“So I figured, if the entire world was one big machine, I couldn't be an extra part. I had to be here for some reason...” Movie quote by Hugo Cabret in the 2011 movie Hugo directed by Martin Scorsese
For by the grace given me I say to every one of you: Do not think of yourself more highly than you ought, but rather think of yourself with sober judgment, in accordance with the faith God has distributed to each of you. For just as each of us has one body with many members, and these members do not all have the same function, so in Christ we, though many, form one body, and each member belongs to all the others.
Romans 12: 3-5 (NIV)
There are ideas that you learn about and ones that you experience. If experience is first, we then try and attach a word or concept to that experience. Looking back at our experiences in Kenya, we felt a deep connectedness to the Tenwek community that is hard to name. When in South Africa visiting the townships, we were introduced to the African concept of “Ubuntu” that has deep roots in that culture.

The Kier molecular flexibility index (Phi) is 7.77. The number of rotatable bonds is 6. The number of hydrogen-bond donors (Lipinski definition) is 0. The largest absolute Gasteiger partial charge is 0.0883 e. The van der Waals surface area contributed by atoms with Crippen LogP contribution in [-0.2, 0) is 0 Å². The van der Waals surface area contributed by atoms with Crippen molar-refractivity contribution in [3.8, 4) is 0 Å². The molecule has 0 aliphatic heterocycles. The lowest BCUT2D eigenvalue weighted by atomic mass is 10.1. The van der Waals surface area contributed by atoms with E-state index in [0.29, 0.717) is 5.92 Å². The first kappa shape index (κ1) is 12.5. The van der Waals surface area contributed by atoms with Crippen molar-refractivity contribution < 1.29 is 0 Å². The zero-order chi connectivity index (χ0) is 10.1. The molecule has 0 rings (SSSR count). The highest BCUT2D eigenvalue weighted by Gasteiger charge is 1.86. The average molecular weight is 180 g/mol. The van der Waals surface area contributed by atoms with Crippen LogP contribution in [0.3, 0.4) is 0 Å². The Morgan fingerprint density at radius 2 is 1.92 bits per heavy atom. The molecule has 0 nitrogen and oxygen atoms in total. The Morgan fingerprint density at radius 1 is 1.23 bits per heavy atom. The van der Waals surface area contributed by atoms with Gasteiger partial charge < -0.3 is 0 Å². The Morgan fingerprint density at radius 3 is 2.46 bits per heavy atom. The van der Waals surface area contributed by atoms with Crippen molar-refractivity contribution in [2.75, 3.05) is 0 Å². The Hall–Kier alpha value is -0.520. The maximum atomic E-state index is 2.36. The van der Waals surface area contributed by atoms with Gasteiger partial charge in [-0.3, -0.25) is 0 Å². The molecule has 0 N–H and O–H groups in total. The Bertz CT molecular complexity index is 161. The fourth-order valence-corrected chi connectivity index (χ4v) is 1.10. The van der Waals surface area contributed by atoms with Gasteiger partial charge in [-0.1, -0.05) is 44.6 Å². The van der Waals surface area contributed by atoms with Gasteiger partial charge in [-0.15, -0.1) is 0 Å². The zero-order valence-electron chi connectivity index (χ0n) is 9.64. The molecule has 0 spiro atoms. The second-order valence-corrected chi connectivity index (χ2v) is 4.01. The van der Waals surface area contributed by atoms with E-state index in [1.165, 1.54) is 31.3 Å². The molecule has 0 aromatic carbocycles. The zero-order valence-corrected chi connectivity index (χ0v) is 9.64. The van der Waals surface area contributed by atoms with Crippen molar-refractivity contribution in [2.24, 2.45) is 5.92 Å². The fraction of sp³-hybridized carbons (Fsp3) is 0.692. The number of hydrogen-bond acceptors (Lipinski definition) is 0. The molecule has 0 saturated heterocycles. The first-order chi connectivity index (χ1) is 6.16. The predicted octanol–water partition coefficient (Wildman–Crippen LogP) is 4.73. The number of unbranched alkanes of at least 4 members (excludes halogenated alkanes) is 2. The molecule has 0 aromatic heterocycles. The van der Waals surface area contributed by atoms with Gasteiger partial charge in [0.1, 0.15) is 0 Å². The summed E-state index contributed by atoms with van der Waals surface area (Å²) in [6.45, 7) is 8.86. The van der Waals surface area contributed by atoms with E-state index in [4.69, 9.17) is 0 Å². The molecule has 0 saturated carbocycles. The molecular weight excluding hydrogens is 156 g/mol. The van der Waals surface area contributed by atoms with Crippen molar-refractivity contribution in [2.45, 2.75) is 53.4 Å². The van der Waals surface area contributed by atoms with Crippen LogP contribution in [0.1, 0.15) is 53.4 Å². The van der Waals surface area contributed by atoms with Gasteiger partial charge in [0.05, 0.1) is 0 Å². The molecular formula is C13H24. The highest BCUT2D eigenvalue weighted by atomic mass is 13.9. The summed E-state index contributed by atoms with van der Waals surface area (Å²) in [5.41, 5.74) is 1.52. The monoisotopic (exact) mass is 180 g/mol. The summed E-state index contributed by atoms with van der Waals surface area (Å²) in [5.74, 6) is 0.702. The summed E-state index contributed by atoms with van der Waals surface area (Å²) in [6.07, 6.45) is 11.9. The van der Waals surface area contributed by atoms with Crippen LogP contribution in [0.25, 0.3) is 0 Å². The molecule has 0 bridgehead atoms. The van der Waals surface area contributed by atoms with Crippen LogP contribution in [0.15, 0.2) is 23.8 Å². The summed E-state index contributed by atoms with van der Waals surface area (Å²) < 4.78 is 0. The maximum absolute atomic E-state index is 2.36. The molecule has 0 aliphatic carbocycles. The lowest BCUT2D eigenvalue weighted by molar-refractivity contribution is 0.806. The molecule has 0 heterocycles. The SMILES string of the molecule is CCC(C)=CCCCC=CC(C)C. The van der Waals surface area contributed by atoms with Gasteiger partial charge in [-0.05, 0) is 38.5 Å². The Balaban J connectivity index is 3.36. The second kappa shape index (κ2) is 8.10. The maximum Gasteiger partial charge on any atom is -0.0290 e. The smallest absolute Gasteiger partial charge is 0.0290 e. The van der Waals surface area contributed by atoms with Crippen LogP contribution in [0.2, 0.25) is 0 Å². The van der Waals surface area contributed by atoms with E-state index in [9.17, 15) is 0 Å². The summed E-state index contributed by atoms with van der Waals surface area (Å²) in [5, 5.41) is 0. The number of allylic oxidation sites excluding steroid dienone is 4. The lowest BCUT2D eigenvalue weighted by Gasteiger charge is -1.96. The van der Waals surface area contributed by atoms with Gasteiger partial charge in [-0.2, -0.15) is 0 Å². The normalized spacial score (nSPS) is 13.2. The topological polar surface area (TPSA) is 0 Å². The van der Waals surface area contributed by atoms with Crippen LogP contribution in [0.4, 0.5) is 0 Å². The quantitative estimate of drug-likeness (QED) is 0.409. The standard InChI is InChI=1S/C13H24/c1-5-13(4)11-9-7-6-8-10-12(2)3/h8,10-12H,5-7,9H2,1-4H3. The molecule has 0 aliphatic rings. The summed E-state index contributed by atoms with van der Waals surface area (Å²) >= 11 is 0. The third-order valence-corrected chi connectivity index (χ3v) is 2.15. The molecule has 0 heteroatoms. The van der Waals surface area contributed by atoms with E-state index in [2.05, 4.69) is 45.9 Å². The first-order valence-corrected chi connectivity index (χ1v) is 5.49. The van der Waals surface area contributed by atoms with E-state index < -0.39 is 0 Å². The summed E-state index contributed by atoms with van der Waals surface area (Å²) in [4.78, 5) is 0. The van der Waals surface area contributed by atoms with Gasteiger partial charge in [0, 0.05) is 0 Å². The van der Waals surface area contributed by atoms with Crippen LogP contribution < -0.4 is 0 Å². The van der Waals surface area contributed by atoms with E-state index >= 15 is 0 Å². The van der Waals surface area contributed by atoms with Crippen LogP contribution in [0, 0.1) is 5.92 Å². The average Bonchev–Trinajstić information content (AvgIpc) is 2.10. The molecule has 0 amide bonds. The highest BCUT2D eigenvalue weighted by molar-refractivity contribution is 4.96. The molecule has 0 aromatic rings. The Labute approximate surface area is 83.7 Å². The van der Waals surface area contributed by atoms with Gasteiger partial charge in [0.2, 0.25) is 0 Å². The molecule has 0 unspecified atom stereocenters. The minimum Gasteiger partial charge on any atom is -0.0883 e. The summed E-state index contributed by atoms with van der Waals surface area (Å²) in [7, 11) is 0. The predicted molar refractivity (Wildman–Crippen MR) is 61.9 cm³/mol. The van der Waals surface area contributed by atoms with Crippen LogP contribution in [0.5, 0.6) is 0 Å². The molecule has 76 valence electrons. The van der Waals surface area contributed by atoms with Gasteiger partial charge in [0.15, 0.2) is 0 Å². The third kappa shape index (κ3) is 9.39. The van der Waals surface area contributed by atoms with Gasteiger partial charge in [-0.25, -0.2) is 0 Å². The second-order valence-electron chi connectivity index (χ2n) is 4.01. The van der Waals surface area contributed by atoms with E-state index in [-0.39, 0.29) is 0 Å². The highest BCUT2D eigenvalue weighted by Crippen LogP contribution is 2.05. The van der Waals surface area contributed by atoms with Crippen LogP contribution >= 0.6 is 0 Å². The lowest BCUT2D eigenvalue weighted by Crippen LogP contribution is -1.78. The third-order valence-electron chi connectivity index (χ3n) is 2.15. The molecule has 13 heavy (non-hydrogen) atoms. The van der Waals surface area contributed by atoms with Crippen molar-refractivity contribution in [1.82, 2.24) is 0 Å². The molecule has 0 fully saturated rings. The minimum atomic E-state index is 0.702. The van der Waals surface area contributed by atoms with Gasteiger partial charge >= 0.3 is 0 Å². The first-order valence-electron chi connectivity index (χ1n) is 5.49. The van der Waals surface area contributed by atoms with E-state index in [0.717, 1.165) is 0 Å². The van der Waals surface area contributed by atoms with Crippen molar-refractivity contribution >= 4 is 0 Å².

Shortly after returning, I read the Diana Butler Bass book, Religion after Christianity and again there it was, “Ubuntu” as articulated by Archbishop Desmond Tutu. Could I put our recent experiences into this big idea of “Ubuntu”? I needed a new voice, a cross-cultural voice, one that knew and lived in both cultures. Enter Rev. Dr. Michael Battle!
What I learned is that “Ubuntu” is an important Christian idea that generally has been missed in our Western culture and Christian theology. How did we miss it? Even when apartheid was being removed by the church that supported it, what did we understand was the theology to replace it? I missed it! Well, probably what really happened is that even though I heard the concepts in the message of Desmond Tutu on January 19, 1986 in Duke Chapel, I had not experienced and named it!
So for slow learners, we need new examples. What maybe is happening is that we are now understanding the concept in other ways... in movies like Hugo, with its message of interdependency and the critical importance of purpose (telos) in our lives. Now, I hear the message of “Ubuntu” in the wonderful songs and rhythms of Ladysmith Black Mambazo and the ballads of Paul Simon. Now we have a name for these experiences! Thanks be to God as he continues to work in our hearts and minds.
N’Kosi Sikelel’ lafrica (God Bless Africa),
Bass, Diana Butler Christianity after Religion: The End of Church and the Birth of a New Spiritual Awakening, HarperOne, 2012
Battle, Michael Ubuntu: I in You and You in Me Seabury Books, New York, 2009